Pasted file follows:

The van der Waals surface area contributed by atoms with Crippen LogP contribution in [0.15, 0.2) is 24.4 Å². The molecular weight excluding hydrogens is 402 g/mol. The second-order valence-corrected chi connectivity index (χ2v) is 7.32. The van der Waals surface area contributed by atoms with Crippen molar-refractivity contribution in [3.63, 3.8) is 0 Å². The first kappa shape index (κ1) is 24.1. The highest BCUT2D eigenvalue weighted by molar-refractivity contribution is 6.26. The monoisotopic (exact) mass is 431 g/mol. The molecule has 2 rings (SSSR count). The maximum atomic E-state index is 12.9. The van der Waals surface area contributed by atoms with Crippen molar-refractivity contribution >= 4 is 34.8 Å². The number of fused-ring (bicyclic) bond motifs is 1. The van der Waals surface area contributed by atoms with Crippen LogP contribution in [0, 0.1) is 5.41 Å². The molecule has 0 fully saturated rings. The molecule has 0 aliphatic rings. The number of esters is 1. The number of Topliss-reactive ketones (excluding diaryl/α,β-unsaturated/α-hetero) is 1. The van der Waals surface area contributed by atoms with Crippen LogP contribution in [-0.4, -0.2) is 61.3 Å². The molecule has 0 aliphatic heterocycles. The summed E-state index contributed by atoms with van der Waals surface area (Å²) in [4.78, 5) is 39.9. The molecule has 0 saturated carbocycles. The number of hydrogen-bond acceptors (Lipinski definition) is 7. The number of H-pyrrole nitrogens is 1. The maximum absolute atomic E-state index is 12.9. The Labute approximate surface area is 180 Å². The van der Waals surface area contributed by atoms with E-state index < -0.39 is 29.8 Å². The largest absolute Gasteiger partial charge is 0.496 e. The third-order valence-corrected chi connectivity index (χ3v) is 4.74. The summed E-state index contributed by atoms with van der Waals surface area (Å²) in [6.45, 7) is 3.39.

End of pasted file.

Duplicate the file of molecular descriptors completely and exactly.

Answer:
The van der Waals surface area contributed by atoms with Crippen LogP contribution in [0.15, 0.2) is 24.4 Å². The molecular weight excluding hydrogens is 402 g/mol. The second-order valence-corrected chi connectivity index (χ2v) is 7.32. The van der Waals surface area contributed by atoms with Crippen molar-refractivity contribution in [3.63, 3.8) is 0 Å². The first kappa shape index (κ1) is 24.1. The highest BCUT2D eigenvalue weighted by molar-refractivity contribution is 6.26. The monoisotopic (exact) mass is 431 g/mol. The molecule has 2 rings (SSSR count). The maximum atomic E-state index is 12.9. The van der Waals surface area contributed by atoms with Crippen molar-refractivity contribution >= 4 is 34.8 Å². The number of fused-ring (bicyclic) bond motifs is 1. The van der Waals surface area contributed by atoms with Crippen LogP contribution in [0, 0.1) is 5.41 Å². The molecule has 0 fully saturated rings. The molecule has 0 aliphatic rings. The number of esters is 1. The number of Topliss-reactive ketones (excluding diaryl/α,β-unsaturated/α-hetero) is 1. The van der Waals surface area contributed by atoms with Crippen LogP contribution in [-0.4, -0.2) is 61.3 Å². The molecule has 0 aliphatic heterocycles. The summed E-state index contributed by atoms with van der Waals surface area (Å²) in [4.78, 5) is 39.9. The molecule has 0 saturated carbocycles. The number of hydrogen-bond acceptors (Lipinski definition) is 7. The number of H-pyrrole nitrogens is 1. The maximum absolute atomic E-state index is 12.9. The Labute approximate surface area is 180 Å². The van der Waals surface area contributed by atoms with E-state index < -0.39 is 29.8 Å². The largest absolute Gasteiger partial charge is 0.496 e. The third-order valence-corrected chi connectivity index (χ3v) is 4.74. The summed E-state index contributed by atoms with van der Waals surface area (Å²) in [6.45, 7) is 3.39.